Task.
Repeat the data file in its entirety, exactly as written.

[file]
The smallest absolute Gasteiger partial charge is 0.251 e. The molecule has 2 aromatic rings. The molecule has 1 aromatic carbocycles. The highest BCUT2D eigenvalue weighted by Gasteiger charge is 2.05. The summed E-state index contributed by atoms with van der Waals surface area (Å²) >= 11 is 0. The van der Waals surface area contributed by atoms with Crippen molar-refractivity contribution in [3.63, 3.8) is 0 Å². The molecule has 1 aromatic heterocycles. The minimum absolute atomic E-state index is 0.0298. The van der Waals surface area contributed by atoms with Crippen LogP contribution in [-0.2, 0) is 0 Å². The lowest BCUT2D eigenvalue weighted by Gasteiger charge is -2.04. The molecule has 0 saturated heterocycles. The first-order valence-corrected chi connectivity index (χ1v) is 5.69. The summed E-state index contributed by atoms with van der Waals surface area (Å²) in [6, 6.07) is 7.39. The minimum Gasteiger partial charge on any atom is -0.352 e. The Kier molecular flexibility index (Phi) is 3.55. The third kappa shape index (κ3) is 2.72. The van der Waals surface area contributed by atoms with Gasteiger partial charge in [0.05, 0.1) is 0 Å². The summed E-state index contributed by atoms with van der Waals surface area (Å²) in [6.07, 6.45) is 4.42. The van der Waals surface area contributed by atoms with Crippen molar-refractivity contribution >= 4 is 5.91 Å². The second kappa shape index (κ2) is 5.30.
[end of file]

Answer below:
The smallest absolute Gasteiger partial charge is 0.251 e. The molecule has 2 aromatic rings. The molecule has 1 aromatic carbocycles. The highest BCUT2D eigenvalue weighted by Gasteiger charge is 2.05. The summed E-state index contributed by atoms with van der Waals surface area (Å²) >= 11 is 0. The van der Waals surface area contributed by atoms with Crippen molar-refractivity contribution in [3.63, 3.8) is 0 Å². The molecule has 1 aromatic heterocycles. The minimum absolute atomic E-state index is 0.0298. The van der Waals surface area contributed by atoms with Crippen LogP contribution in [-0.2, 0) is 0 Å². The lowest BCUT2D eigenvalue weighted by Gasteiger charge is -2.04. The molecule has 0 saturated heterocycles. The first-order valence-corrected chi connectivity index (χ1v) is 5.69. The summed E-state index contributed by atoms with van der Waals surface area (Å²) in [6, 6.07) is 7.39. The minimum Gasteiger partial charge on any atom is -0.352 e. The Kier molecular flexibility index (Phi) is 3.55. The third kappa shape index (κ3) is 2.72. The van der Waals surface area contributed by atoms with Gasteiger partial charge in [0.05, 0.1) is 0 Å². The summed E-state index contributed by atoms with van der Waals surface area (Å²) in [6.07, 6.45) is 4.42. The van der Waals surface area contributed by atoms with Crippen molar-refractivity contribution >= 4 is 5.91 Å². The second kappa shape index (κ2) is 5.30.